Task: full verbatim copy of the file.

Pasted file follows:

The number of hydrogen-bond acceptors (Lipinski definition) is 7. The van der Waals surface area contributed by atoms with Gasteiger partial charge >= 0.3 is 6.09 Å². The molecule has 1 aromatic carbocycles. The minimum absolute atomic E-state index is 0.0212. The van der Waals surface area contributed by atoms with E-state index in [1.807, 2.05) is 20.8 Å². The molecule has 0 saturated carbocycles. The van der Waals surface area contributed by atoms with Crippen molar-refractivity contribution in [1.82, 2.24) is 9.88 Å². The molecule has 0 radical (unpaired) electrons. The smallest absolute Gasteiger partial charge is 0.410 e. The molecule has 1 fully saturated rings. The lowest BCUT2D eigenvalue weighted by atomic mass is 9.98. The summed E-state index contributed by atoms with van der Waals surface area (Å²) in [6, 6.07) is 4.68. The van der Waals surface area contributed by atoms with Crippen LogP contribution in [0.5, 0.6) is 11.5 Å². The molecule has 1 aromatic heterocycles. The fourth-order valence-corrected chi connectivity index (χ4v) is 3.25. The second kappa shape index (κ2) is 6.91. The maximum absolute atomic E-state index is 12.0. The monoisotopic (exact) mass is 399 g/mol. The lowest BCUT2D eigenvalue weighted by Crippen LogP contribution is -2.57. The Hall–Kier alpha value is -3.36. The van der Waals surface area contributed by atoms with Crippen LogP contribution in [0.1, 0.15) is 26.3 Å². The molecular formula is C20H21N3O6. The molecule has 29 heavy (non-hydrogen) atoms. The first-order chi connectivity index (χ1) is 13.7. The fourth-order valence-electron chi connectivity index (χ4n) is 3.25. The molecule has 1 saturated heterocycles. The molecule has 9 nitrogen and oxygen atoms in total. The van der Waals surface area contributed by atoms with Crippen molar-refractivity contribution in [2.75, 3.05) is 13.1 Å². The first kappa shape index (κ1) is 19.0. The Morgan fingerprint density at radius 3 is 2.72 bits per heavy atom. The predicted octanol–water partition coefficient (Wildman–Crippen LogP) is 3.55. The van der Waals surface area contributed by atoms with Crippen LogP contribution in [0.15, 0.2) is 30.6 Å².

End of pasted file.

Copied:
The number of hydrogen-bond acceptors (Lipinski definition) is 7. The van der Waals surface area contributed by atoms with Gasteiger partial charge >= 0.3 is 6.09 Å². The molecule has 1 aromatic carbocycles. The minimum absolute atomic E-state index is 0.0212. The van der Waals surface area contributed by atoms with E-state index in [1.807, 2.05) is 20.8 Å². The molecule has 0 saturated carbocycles. The van der Waals surface area contributed by atoms with Crippen molar-refractivity contribution in [1.82, 2.24) is 9.88 Å². The molecule has 0 radical (unpaired) electrons. The smallest absolute Gasteiger partial charge is 0.410 e. The molecule has 1 fully saturated rings. The lowest BCUT2D eigenvalue weighted by atomic mass is 9.98. The summed E-state index contributed by atoms with van der Waals surface area (Å²) in [6, 6.07) is 4.68. The van der Waals surface area contributed by atoms with Crippen LogP contribution in [0.5, 0.6) is 11.5 Å². The molecule has 1 aromatic heterocycles. The fourth-order valence-corrected chi connectivity index (χ4v) is 3.25. The second kappa shape index (κ2) is 6.91. The maximum absolute atomic E-state index is 12.0. The monoisotopic (exact) mass is 399 g/mol. The lowest BCUT2D eigenvalue weighted by Crippen LogP contribution is -2.57. The Hall–Kier alpha value is -3.36. The van der Waals surface area contributed by atoms with Crippen LogP contribution in [0.1, 0.15) is 26.3 Å². The molecular formula is C20H21N3O6. The molecule has 29 heavy (non-hydrogen) atoms. The first-order chi connectivity index (χ1) is 13.7. The fourth-order valence-electron chi connectivity index (χ4n) is 3.25. The molecule has 1 saturated heterocycles. The molecule has 9 nitrogen and oxygen atoms in total. The van der Waals surface area contributed by atoms with Crippen molar-refractivity contribution in [2.75, 3.05) is 13.1 Å². The first kappa shape index (κ1) is 19.0. The Morgan fingerprint density at radius 3 is 2.72 bits per heavy atom. The predicted octanol–water partition coefficient (Wildman–Crippen LogP) is 3.55. The van der Waals surface area contributed by atoms with Crippen LogP contribution in [0.15, 0.2) is 30.6 Å².